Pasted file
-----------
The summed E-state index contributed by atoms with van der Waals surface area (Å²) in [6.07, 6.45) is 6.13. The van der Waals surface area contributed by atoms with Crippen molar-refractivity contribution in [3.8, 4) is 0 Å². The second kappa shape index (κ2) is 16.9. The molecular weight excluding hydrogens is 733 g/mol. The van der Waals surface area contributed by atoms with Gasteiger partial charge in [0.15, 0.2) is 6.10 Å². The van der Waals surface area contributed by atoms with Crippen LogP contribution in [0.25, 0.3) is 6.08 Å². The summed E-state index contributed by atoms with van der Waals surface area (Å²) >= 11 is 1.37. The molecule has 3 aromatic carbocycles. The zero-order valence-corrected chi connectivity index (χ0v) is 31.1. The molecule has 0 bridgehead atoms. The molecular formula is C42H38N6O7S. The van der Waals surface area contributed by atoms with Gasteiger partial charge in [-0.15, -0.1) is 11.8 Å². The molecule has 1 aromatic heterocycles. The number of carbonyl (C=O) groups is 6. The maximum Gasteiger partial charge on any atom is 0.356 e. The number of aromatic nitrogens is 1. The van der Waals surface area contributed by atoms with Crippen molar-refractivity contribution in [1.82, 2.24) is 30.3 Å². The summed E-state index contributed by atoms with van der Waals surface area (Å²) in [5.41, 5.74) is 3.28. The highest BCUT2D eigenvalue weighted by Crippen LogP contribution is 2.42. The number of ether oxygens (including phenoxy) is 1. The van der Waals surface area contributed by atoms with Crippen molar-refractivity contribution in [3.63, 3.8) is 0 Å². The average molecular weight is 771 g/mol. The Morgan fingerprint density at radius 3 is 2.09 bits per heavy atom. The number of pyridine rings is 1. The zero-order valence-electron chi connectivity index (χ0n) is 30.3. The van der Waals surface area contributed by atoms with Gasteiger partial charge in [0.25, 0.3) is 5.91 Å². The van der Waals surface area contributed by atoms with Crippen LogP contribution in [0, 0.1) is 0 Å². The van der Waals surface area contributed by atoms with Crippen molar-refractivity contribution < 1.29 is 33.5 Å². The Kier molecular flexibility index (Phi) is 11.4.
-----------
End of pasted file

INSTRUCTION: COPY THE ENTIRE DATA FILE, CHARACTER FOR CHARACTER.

The summed E-state index contributed by atoms with van der Waals surface area (Å²) in [6.07, 6.45) is 6.13. The van der Waals surface area contributed by atoms with Crippen molar-refractivity contribution in [3.8, 4) is 0 Å². The second kappa shape index (κ2) is 16.9. The molecular weight excluding hydrogens is 733 g/mol. The van der Waals surface area contributed by atoms with Gasteiger partial charge in [0.15, 0.2) is 6.10 Å². The van der Waals surface area contributed by atoms with Crippen LogP contribution in [0.25, 0.3) is 6.08 Å². The summed E-state index contributed by atoms with van der Waals surface area (Å²) >= 11 is 1.37. The molecule has 3 aromatic carbocycles. The zero-order valence-corrected chi connectivity index (χ0v) is 31.1. The molecule has 0 bridgehead atoms. The molecular formula is C42H38N6O7S. The van der Waals surface area contributed by atoms with Gasteiger partial charge in [-0.15, -0.1) is 11.8 Å². The molecule has 1 aromatic heterocycles. The number of carbonyl (C=O) groups is 6. The maximum Gasteiger partial charge on any atom is 0.356 e. The number of aromatic nitrogens is 1. The van der Waals surface area contributed by atoms with Crippen molar-refractivity contribution in [1.82, 2.24) is 30.3 Å². The summed E-state index contributed by atoms with van der Waals surface area (Å²) in [5.41, 5.74) is 3.28. The highest BCUT2D eigenvalue weighted by Crippen LogP contribution is 2.42. The number of ether oxygens (including phenoxy) is 1. The van der Waals surface area contributed by atoms with Crippen molar-refractivity contribution in [3.63, 3.8) is 0 Å². The average molecular weight is 771 g/mol. The Morgan fingerprint density at radius 3 is 2.09 bits per heavy atom. The number of pyridine rings is 1. The zero-order valence-electron chi connectivity index (χ0n) is 30.3. The van der Waals surface area contributed by atoms with Gasteiger partial charge in [0.25, 0.3) is 5.91 Å². The van der Waals surface area contributed by atoms with Crippen LogP contribution in [0, 0.1) is 0 Å². The van der Waals surface area contributed by atoms with Crippen molar-refractivity contribution < 1.29 is 33.5 Å². The Kier molecular flexibility index (Phi) is 11.4.